Britney and Keith assess a giant


John prepares for treatment

With the fast pace of life today most of us are increasingly aware of the many reasons to be thankful for trees: they filter our air and improve our soil, they provide shade and critical homes for wildlife. They improve our views, reduce our stress, and bring us together…but they also need our help.


Kristen plants a tree for research

That is why this Thanksgiving season the Hemlock Restoration Initiative wants to honor our intrepid volunteers. Without the tireless work of these dedicated individuals our North Carolina mountains would have far fewer trees to be thankful for.


Lisa tends to the next generation


Nick and Magda mix chemicals

In 2016 alone, HRI volunteers have extended the lives of over 1,000 hemlock trees from the tiny seedlings of the next generation to towering giants who have borne witness to more holiday seasons than any of us will ever know.

This year, over 80 hemlock heroes have participated in 12 workdays and events utilizing the diverse range of tools at our disposal to fight the dreaded hemlock woolly adelgid and restore eastern and Carolina hemlocks to long term health throughout their native range here in North Carolina.


Randy ready for action


Jack & Nick look for beetles

On a typical hemlock treatment workday, our volunteers brave uneven terrain and snagging branches to ensure that the hemlocks they encounter receive chemical protection, extending the lives of these trees for up to five years or longer.

Our tireless volunteers climb mountains and navigate urban jungles to release and monitor predator beetles in the ongoing effort to ween our trees off of chemicals and establish a permanent, biological solution to the problem of HWA. They come from far and wide to dirty their hands, participating in ground breaking research aimed at establishing pest resistance in our native hemlocks with an eye toward future forest restoration.

Carolina Hemlock Bluff, Chapman Road

John and Mary release beetles in Montreat


David readies young trees for research


UNCA student, Fatin, Haywood master gardener, Donna, and Boone arborist, BonScott, deep in collaboration

Some volunteers join us only once, gaining practical knowledge to take away, to pass on to others and to apply to their own lives and lands.  Others return again and again, bringing their exuberance and expertise to our endeavors. Our volunteers come from all walks of life—students, homeowners, conservation professionals and concerned citizens—and while their motivations may differ, the results of their participation are the same: healthier forests with more hemlocks for all of us to enjoy!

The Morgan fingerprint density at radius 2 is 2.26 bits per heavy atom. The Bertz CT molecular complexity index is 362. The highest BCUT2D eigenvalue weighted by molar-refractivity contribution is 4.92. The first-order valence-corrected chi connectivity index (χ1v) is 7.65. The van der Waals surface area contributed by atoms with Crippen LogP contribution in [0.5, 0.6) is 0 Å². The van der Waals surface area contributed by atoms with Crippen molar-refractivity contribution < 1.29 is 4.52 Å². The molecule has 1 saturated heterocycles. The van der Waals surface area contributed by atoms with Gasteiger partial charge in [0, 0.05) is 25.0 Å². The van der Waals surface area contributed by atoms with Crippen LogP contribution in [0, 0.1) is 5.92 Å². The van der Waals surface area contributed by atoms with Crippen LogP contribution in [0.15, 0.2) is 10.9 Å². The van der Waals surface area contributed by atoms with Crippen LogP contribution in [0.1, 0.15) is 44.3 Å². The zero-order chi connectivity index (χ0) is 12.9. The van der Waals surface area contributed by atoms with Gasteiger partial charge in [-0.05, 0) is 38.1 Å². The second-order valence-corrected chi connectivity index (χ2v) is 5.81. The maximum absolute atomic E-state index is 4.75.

Getting oriented for the work ahead

We are inspired by the talent and generosity that these volunteers bring to our organization and are humbled by their joy and dedication to improving the world that we all share. On behalf of the Hemlock Restoration Initiative:

THANK YOU to everyone who has taken time out of their busy lives to come out and work for this cause. You have done good, the effects of which will ripple outwards for years to come. We are deeply thankful and we hope to see you all again (and new faces too!) for the work that lies ahead in 2017.


Lee and Frank, all smiles after a hard days work


Braving the cold to save Holmes’ hemlocks




To a warm and happy holiday season, with love and gratitude- the HRI

Please follow this link to browse the full photo gallery and get a close up look at what our courageous volunteers have been up to in 2016:


To become a hemlock hero in 2017 please contact us directly at:


David and Gray tackling HWA


Sandy Mush clean-up & hemlock treatment with Southern Appalachian Highlands Conservancy



AmeriCorps Project Conserve 2016/17 National Public Lands Day at Holmes Educational State Forest